1/2 tsp. / 3.5g salt
1/2 tsp. baking soda
1 – 2 tbsp. lemon zest

Wet Ingredients:
½ cup / 108g canola oil
3 large egg yolks
2/3 cup / 156g water at room temperature
2 tbsp. / 30g lemon juice
1 tsp. vanilla extract

1 1/4 tsp. / 4g cream of tartar
2 tbsp. / 30 g sugar
7 large egg whites at room temperature


Preheat the oven to 325*F.

Grab a 10-inch tube pan with a detachable bottom (I used a bundt pan and it worked out okay) but do not grease it as the batter needs to climb up the sides.

In a large mixing bowl, combine the 300g of sugar and the lemon zest. With your fingertips, work the zest and sugar together until the sugar is grainy and very aromatic. Add the cake flour, baking soda, and salt to the bowl.

If using a stand mixer, use the beater attachment and beat on low until the ingredients are well incorporated. You can also do this by hand with a whisk.

Make a well in the center of the ingredients and add the oil, egg yolks, water, lemon juice and vanilla. Mix for about one minute on medium speed until the batter is smooth and there are no lumps.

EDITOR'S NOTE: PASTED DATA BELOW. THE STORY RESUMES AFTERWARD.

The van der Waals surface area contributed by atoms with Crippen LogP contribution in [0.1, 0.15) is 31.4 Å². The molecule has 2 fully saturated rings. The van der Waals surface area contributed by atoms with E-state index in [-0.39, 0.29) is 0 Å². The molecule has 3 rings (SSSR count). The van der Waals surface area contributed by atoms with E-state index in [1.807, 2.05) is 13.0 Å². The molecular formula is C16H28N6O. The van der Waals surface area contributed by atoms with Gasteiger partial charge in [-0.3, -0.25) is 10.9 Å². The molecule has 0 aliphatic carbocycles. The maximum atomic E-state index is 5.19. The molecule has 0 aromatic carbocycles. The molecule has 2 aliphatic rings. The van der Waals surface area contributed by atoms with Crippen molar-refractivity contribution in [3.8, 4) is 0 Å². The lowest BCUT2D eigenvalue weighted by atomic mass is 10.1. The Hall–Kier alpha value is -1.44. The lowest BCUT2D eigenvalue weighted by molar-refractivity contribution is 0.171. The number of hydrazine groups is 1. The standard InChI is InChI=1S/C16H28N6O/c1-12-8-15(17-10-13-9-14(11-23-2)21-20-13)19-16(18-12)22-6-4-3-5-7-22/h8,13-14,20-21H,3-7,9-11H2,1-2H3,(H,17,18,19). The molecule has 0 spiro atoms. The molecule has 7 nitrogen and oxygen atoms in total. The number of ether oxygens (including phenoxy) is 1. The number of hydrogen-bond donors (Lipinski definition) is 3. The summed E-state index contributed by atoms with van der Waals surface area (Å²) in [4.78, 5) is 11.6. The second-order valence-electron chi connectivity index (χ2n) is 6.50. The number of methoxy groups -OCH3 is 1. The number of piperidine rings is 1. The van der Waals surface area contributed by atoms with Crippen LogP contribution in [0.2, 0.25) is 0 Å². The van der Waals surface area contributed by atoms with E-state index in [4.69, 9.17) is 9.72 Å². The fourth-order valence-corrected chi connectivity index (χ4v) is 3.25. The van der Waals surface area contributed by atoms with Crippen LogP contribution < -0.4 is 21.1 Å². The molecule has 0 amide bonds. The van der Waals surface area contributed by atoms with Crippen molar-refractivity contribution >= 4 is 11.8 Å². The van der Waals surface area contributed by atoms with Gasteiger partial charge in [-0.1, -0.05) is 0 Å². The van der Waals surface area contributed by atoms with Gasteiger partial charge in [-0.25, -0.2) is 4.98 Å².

In a second large mixing bowl, beat the egg whites until they are foamy. Do it slowly though, it’s not a race. Add the cream of tartar and continue to beat on medium speed until they reach soft peak stage. You will know your egg whites have reached this stage when the beaters start to leave a trail or when the peaks fall over when the beaters are raised. Add the remaining 2 tablespoons of sugar, and continue to beat the egg whites until they form stiff peaks when the beaters are raised.

Using a balloon whisk, add 1/3 of the egg whites to your cake batter and gently stir them until they are incorporated. Add the remaining egg whites to the batter and very gently fold them into the batter until they are incorporated and no traces of egg whites remain.

Pour the batter into the ungreased pan and run a small metal spatula or knife through the batter to prevent air pockets.

Bake for 50 to 55 minutes or until the cake bounces back when lightly pressed in the center.